I look forward to a rational and well thought out debate and wish my opponent the best of luck. I eagerly await your response.

(1) https://www.princeton.edu......
(2) www.biology-online.org
(3)www.dictionary.com
Emilrose

Con

Thanks Pro; this is quite a serious topic for me and not one I take particularly lightly, as my own mother had an ectopic pregnancy with me--she had to have blood transfusions while pregnant, and almost died in child birth. In the vast majority of cases, the fetus is either aborted or simply does not make it to one/two months never mind full term. I on the other hand was very lucky.

My position is still, however, that abortion should be legal. This argument is primarily based around the impracticalities involving illegal abortion, as I will demonstrate.

Opening Argument:

It should come as no surprise to anyone, than an illegal abortion is far more dangerous than a legal one; so arguing in favor of a legal procedure (one that is carried out by qualified doctors in a medical environment) actually has less to do with what side of the political, religious, or personal spectrum one is on and more to do with what is practical and safe for the woman involved. History has more or less demonstrated that abortion is basically an inevitability, in fact, the first references to various types abortions can be traced back to 1550 BCE (1.) https://www.thoughtco.com...

The Ancient Egyptians did it, the Persians did it, the Romans did it--point being that it happened. The Babylonian Talmud also makes reference to it, stating that when something is a certain shape, it may be aborted. Centuries later types of bans were enforced on the practice, but women still continued to have abortions through whatever means necessary; some able to go to physicians and some not.

In terms of more modern times, illegal abortion has lead to what would be millions of unnecessary and likely extremely painful female deaths, throughout the world. It is a particular problem in developing countries--so much so that according to the World Health Organization, every eight minutes a woman in a developing country, will die as a result of an unsafe abortion (2.) http://www.who.int...

Countries and states that have very strict abortion laws or outlaw it completely, have a higher mortality rate among women (see above link.) Some of these are not necessarily just attributed to the medical dangers either, but the self-inflicted harm a female can do to herself if she is denied safe access to abortion (3.) http://prospect.org...

Going back to to 20th century; After the Roe v Wade court case and the decision to legalize abortions nationwide in the U.S (1973), the number of illegal-abortion related complications decreased according to estimates from the National Hospital Discharge Survey (4.) https://www.guttmacher.org...

Once again, countries that haven't made the same improvements like Venezuela, where abortion is illegal, women who do not wish to go through with their pregnancy are confronted with an array of difficulties--from buying dangerous abortion pills on the black market to undergoing procedures such as 'vacuum aspiration', one such woman experienced both as the pills she had purchased has failed to remove the entirety of the fetus (5.) https://www.google.co.uk...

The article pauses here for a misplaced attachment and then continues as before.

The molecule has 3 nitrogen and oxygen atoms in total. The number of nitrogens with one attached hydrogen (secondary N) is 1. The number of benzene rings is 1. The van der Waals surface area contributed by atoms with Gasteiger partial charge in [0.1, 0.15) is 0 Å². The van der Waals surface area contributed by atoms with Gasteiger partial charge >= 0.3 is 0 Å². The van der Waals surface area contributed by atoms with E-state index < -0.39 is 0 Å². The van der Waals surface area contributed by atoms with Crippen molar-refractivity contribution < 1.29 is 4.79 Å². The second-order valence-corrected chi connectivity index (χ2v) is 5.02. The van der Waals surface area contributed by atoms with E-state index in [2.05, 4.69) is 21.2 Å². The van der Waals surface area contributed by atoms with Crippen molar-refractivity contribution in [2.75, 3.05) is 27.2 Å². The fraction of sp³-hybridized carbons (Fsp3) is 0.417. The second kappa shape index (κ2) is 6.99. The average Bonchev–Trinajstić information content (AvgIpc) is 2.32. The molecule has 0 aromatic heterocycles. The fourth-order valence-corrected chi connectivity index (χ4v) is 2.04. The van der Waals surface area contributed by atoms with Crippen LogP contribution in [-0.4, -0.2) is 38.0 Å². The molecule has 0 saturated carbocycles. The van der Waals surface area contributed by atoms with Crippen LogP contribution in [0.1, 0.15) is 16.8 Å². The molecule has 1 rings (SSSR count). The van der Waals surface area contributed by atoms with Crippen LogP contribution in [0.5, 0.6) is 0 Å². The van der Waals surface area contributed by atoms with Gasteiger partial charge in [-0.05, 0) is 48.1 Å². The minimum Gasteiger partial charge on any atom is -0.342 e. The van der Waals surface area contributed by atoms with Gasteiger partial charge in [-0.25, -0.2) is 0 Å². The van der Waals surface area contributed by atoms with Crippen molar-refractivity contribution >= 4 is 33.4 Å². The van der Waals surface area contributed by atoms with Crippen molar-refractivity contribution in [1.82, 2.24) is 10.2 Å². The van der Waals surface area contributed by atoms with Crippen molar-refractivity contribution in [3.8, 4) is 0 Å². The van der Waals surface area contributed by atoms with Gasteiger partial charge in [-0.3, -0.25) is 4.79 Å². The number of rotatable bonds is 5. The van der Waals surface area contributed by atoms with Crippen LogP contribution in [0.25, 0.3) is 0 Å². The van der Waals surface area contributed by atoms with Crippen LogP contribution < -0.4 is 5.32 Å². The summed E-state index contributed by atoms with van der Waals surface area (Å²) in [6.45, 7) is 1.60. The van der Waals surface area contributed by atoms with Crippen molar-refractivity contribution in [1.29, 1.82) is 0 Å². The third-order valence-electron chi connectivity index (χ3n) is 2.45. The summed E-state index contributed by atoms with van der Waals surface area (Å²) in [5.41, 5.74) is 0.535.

In regards to *less* developing countries that still disallow abortions; Ireland would a good example. Despite legalizing gay marriage in 2013, abortion is still illegal. Irish women are left with the options of underground abortions or spending money that they don't necessarily have to travel to countries where it is legal, in 2016, the United Nations formally called upon Ireland to reform its legislation and make it legal (6.) http://www.ohchr.org... and (7.) https://www.amnesty.org...

It's also important to note that abortion bans, actually have no real impact on the rate of abortions that are performed (8.) http://news.bbc.co.uk... and (9.) https:/theguardian.com/world/2016/may/11/criminalising-abortion-does-not-cut-number-of-terminations-says-study

Which obviously presents a significant issue to Pros position as there would be little point in making something illegal AND increasing the danger to life/mortality rates, if it had no effect on the practice in question anyway.

So, my stance in this debate is less based around the ideological factors but the non-theoretical ones. The life of an actual living woman, who can feel pain and the horrific effects of unsafe and illegal procedures--who can die without due need, should come before the potential life of a fetus or unborn child.

Fundamentally 'laws' should always exist around what is good for the continuation of life as it is being lived--not as it could be lived, maintaining safe ways for people to exist is what should objectively count.
Debate Round No. 2
passwordstipulationssuck

Pro

First I would like to point out that the majority of my arguments have gone unchallenged (see rule #3) So I have little to do in regard to the defense of my case. My opponent argues that abortion should remain legal due to the fact that people may turn to illegal abortions in order to eliminate their unborn child. As my opponent dropped my first argument that proved scientifically that the fetus is human, and she also dropped the argument where I stated that the child is in fact a person. therefore as a person, the fetus must be afforded the same rights as a child would be granted by society after birth. This would include the right to live. We cannot as a moral society condone the killing of a person simply because we don't want to face the challenge of keeping people from killing their unborn children themselves. There may very well be a simple way to reduce the risk of people performing do-it-yourself abortions. That would be making it very very illegal. Make the penalty for taking your child's life so equal to that of killing your neighbor. As long as the benefit outweighs the risk, people will still be drawn to the procedure. What's better? spending nine months carrying the child you helped create, or spending the rest of your months in jail? Because if abortion is made illegal, it is homicide (see my contention three.) and should be treated as such.